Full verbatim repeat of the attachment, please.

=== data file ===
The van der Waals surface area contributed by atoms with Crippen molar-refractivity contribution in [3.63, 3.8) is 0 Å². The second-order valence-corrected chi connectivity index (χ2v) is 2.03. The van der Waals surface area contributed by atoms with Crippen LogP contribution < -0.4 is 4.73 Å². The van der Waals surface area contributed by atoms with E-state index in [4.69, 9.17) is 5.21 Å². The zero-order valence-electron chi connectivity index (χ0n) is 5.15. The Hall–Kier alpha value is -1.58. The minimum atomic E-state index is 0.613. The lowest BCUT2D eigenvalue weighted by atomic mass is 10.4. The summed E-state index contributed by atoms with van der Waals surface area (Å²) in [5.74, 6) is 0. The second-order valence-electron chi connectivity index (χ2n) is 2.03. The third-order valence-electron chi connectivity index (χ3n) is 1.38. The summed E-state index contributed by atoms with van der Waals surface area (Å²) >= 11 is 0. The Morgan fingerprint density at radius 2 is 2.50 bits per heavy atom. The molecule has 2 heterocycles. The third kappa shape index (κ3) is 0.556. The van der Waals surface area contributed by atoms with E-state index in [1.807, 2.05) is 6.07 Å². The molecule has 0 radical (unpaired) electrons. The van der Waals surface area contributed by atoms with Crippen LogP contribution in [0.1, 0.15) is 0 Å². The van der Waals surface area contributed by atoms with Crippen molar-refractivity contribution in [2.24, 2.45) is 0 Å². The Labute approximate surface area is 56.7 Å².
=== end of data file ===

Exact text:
The van der Waals surface area contributed by atoms with Crippen molar-refractivity contribution in [3.63, 3.8) is 0 Å². The second-order valence-corrected chi connectivity index (χ2v) is 2.03. The van der Waals surface area contributed by atoms with Crippen LogP contribution < -0.4 is 4.73 Å². The van der Waals surface area contributed by atoms with E-state index in [4.69, 9.17) is 5.21 Å². The zero-order valence-electron chi connectivity index (χ0n) is 5.15. The Hall–Kier alpha value is -1.58. The minimum atomic E-state index is 0.613. The lowest BCUT2D eigenvalue weighted by atomic mass is 10.4. The summed E-state index contributed by atoms with van der Waals surface area (Å²) in [5.74, 6) is 0. The second-order valence-electron chi connectivity index (χ2n) is 2.03. The third-order valence-electron chi connectivity index (χ3n) is 1.38. The summed E-state index contributed by atoms with van der Waals surface area (Å²) >= 11 is 0. The Morgan fingerprint density at radius 2 is 2.50 bits per heavy atom. The molecule has 2 heterocycles. The third kappa shape index (κ3) is 0.556. The van der Waals surface area contributed by atoms with E-state index in [1.807, 2.05) is 6.07 Å². The molecule has 0 radical (unpaired) electrons. The van der Waals surface area contributed by atoms with Crippen LogP contribution in [0.1, 0.15) is 0 Å². The van der Waals surface area contributed by atoms with Crippen molar-refractivity contribution in [2.24, 2.45) is 0 Å². The Labute approximate surface area is 56.7 Å².